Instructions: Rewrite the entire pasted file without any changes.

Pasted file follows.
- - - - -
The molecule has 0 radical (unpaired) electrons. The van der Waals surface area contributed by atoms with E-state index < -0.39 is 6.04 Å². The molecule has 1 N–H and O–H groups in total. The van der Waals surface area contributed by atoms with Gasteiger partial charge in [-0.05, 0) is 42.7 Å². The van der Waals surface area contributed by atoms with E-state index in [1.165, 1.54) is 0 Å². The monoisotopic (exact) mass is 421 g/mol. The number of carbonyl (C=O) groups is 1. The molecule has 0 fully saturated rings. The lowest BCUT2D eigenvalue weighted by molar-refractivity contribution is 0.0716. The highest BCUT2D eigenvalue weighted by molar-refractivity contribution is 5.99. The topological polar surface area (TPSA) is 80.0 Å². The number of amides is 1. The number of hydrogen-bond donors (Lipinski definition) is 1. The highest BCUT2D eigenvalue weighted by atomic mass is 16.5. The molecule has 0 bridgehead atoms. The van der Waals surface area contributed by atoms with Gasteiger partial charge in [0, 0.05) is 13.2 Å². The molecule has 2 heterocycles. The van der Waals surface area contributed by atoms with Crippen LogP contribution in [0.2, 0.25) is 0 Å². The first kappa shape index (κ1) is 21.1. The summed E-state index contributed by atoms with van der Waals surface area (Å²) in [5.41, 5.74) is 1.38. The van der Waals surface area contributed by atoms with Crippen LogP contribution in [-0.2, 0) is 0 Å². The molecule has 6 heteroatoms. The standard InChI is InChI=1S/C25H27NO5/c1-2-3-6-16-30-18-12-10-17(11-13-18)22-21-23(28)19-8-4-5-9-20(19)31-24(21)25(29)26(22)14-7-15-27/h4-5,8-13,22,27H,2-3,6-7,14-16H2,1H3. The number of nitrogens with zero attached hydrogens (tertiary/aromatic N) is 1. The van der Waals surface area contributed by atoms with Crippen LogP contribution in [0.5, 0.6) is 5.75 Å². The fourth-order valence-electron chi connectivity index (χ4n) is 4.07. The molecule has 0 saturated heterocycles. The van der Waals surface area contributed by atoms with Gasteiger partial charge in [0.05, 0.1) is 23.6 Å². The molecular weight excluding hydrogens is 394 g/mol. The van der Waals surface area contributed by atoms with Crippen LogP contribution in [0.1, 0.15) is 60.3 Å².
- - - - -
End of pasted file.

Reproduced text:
The molecule has 0 radical (unpaired) electrons. The van der Waals surface area contributed by atoms with E-state index < -0.39 is 6.04 Å². The molecule has 1 N–H and O–H groups in total. The van der Waals surface area contributed by atoms with Gasteiger partial charge in [-0.05, 0) is 42.7 Å². The van der Waals surface area contributed by atoms with E-state index in [1.165, 1.54) is 0 Å². The monoisotopic (exact) mass is 421 g/mol. The number of carbonyl (C=O) groups is 1. The molecule has 0 fully saturated rings. The lowest BCUT2D eigenvalue weighted by molar-refractivity contribution is 0.0716. The highest BCUT2D eigenvalue weighted by molar-refractivity contribution is 5.99. The topological polar surface area (TPSA) is 80.0 Å². The number of amides is 1. The number of hydrogen-bond donors (Lipinski definition) is 1. The highest BCUT2D eigenvalue weighted by atomic mass is 16.5. The molecule has 0 bridgehead atoms. The van der Waals surface area contributed by atoms with Gasteiger partial charge in [0, 0.05) is 13.2 Å². The molecule has 2 heterocycles. The van der Waals surface area contributed by atoms with Crippen LogP contribution in [0.2, 0.25) is 0 Å². The first kappa shape index (κ1) is 21.1. The summed E-state index contributed by atoms with van der Waals surface area (Å²) in [5.41, 5.74) is 1.38. The van der Waals surface area contributed by atoms with Crippen LogP contribution in [-0.2, 0) is 0 Å². The molecule has 6 heteroatoms. The standard InChI is InChI=1S/C25H27NO5/c1-2-3-6-16-30-18-12-10-17(11-13-18)22-21-23(28)19-8-4-5-9-20(19)31-24(21)25(29)26(22)14-7-15-27/h4-5,8-13,22,27H,2-3,6-7,14-16H2,1H3. The number of nitrogens with zero attached hydrogens (tertiary/aromatic N) is 1. The van der Waals surface area contributed by atoms with Crippen LogP contribution in [0.5, 0.6) is 5.75 Å². The fourth-order valence-electron chi connectivity index (χ4n) is 4.07. The molecule has 0 saturated heterocycles. The van der Waals surface area contributed by atoms with Gasteiger partial charge in [0.05, 0.1) is 23.6 Å². The molecular weight excluding hydrogens is 394 g/mol. The van der Waals surface area contributed by atoms with Crippen LogP contribution in [0.1, 0.15) is 60.3 Å².